I believe it is possible to realize your creative potential anywhere and find a way to explore it in a place that reflects what our dreams always told you paradise would be like. For me, it has become a little town on the Caribbean Coast of Mexico. A place where you are so easily sucked into a vortex of timelessness, and where you can discover the peacefulness of walking to your inner rhythm, only to feel the white sand lingering between your toes.
I am discovering my ability to remember faces that I see daily. A feeling a sense of familiarity with the corner stores and becoming increasingly curious about the homes built from mismatched sections of cement, sheltered from the rain with rusted pieces of tin, decorated with colorful curtains.
I find myself looking forward to the sight of the little black puppy that chases the neighborhood children as they roll an old car tire down the street. I stop and listen to their soft giggles while I watch them smile as they chase after the old beaten down tire. Their short, plump grandmother plays with them, and as I walk by to go to my apartment, my heart is warmed by the joy their connection radiates. I can only smile as they all giggle together, only wishing I could muster up the courage to speak with them in Spanish.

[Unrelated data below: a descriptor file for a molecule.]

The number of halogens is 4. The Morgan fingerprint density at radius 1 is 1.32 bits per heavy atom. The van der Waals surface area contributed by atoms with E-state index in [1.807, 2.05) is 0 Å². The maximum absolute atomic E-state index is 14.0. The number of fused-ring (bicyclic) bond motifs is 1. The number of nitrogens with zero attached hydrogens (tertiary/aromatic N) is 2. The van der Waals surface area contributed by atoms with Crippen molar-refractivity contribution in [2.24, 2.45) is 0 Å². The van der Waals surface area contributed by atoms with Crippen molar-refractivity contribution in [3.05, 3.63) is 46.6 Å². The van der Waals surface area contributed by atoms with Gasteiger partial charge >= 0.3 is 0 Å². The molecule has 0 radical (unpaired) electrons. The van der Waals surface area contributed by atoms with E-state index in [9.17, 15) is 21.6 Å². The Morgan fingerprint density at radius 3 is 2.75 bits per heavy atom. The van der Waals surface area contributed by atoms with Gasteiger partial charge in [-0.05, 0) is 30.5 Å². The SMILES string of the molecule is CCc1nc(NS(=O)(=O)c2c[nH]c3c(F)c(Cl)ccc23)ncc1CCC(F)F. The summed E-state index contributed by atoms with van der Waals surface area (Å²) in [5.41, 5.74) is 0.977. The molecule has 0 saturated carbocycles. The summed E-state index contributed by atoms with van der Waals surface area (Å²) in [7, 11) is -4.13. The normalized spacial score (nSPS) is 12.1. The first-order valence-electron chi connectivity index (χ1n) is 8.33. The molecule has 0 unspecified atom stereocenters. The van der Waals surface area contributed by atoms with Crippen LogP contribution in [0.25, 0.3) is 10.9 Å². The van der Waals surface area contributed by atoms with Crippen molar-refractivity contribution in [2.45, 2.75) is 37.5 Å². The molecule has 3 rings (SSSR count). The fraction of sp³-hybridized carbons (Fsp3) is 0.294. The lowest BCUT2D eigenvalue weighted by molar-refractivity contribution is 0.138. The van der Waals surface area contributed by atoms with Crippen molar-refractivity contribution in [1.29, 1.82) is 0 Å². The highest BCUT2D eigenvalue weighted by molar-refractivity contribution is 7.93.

I have been to far more remote places in my life however the experience of becoming a resident somewhere so foreign to you in so many ways feels a bit more remote than if you were to trek in the dessert of India for days. It feels as if every day you are rediscovering a new level of comfort amongst the folks who don´t know you or never really will. You are not a tourist but not a local either, you become an anonymous intrigue. It is the strangeness of the moments and the barriers of the language that will strip you bare so you can realize the beauty in each connection you will make with those around you.
I met a Mexican woman with soft chubby cinnamon kissed cheeks and ruby red lips while on my daily walk to the local fruit market. She was selling poetry decorated with cut outs from magazines. She looked at me and handed me a small rectangular peice of cardboard with three butterflies on the front. She didn´t even ask me to buy it she smiled and gave it to me as a gift. We gathered the pieces of her broken English and my broken Spanish, to piece together a translation of her poetry.